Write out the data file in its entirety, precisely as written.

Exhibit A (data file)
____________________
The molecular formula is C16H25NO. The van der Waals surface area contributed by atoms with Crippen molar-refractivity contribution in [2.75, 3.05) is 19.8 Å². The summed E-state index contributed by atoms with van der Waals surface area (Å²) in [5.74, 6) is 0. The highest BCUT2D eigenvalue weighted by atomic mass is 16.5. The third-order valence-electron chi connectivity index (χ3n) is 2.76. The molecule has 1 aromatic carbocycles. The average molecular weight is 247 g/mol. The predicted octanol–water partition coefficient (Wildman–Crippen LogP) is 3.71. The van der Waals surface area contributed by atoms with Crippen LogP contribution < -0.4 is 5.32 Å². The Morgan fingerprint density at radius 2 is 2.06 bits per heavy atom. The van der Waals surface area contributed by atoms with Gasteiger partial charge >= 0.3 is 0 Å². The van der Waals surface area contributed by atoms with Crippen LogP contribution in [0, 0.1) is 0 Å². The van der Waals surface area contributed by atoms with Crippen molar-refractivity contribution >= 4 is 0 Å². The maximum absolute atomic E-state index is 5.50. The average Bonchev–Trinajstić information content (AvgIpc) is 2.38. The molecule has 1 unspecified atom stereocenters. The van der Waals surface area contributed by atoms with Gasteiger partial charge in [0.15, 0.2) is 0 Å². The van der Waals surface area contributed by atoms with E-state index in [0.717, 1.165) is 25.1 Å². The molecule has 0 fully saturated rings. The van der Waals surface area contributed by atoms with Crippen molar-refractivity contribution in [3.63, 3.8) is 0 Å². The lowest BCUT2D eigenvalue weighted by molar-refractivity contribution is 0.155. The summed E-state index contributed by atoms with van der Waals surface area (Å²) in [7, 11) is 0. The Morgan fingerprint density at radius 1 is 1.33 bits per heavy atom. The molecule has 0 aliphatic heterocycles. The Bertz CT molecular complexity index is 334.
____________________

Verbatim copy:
The molecular formula is C16H25NO. The van der Waals surface area contributed by atoms with Crippen molar-refractivity contribution in [2.75, 3.05) is 19.8 Å². The summed E-state index contributed by atoms with van der Waals surface area (Å²) in [5.74, 6) is 0. The highest BCUT2D eigenvalue weighted by atomic mass is 16.5. The third-order valence-electron chi connectivity index (χ3n) is 2.76. The molecule has 1 aromatic carbocycles. The average molecular weight is 247 g/mol. The predicted octanol–water partition coefficient (Wildman–Crippen LogP) is 3.71. The van der Waals surface area contributed by atoms with Crippen LogP contribution < -0.4 is 5.32 Å². The Morgan fingerprint density at radius 2 is 2.06 bits per heavy atom. The van der Waals surface area contributed by atoms with Gasteiger partial charge >= 0.3 is 0 Å². The van der Waals surface area contributed by atoms with Crippen LogP contribution in [0, 0.1) is 0 Å². The van der Waals surface area contributed by atoms with Crippen molar-refractivity contribution >= 4 is 0 Å². The maximum absolute atomic E-state index is 5.50. The average Bonchev–Trinajstić information content (AvgIpc) is 2.38. The molecule has 1 unspecified atom stereocenters. The van der Waals surface area contributed by atoms with Gasteiger partial charge in [0.15, 0.2) is 0 Å². The van der Waals surface area contributed by atoms with E-state index in [0.717, 1.165) is 25.1 Å². The molecule has 0 fully saturated rings. The van der Waals surface area contributed by atoms with Crippen molar-refractivity contribution in [3.63, 3.8) is 0 Å². The lowest BCUT2D eigenvalue weighted by molar-refractivity contribution is 0.155. The summed E-state index contributed by atoms with van der Waals surface area (Å²) in [7, 11) is 0. The Morgan fingerprint density at radius 1 is 1.33 bits per heavy atom. The molecule has 0 aliphatic heterocycles. The Bertz CT molecular complexity index is 334.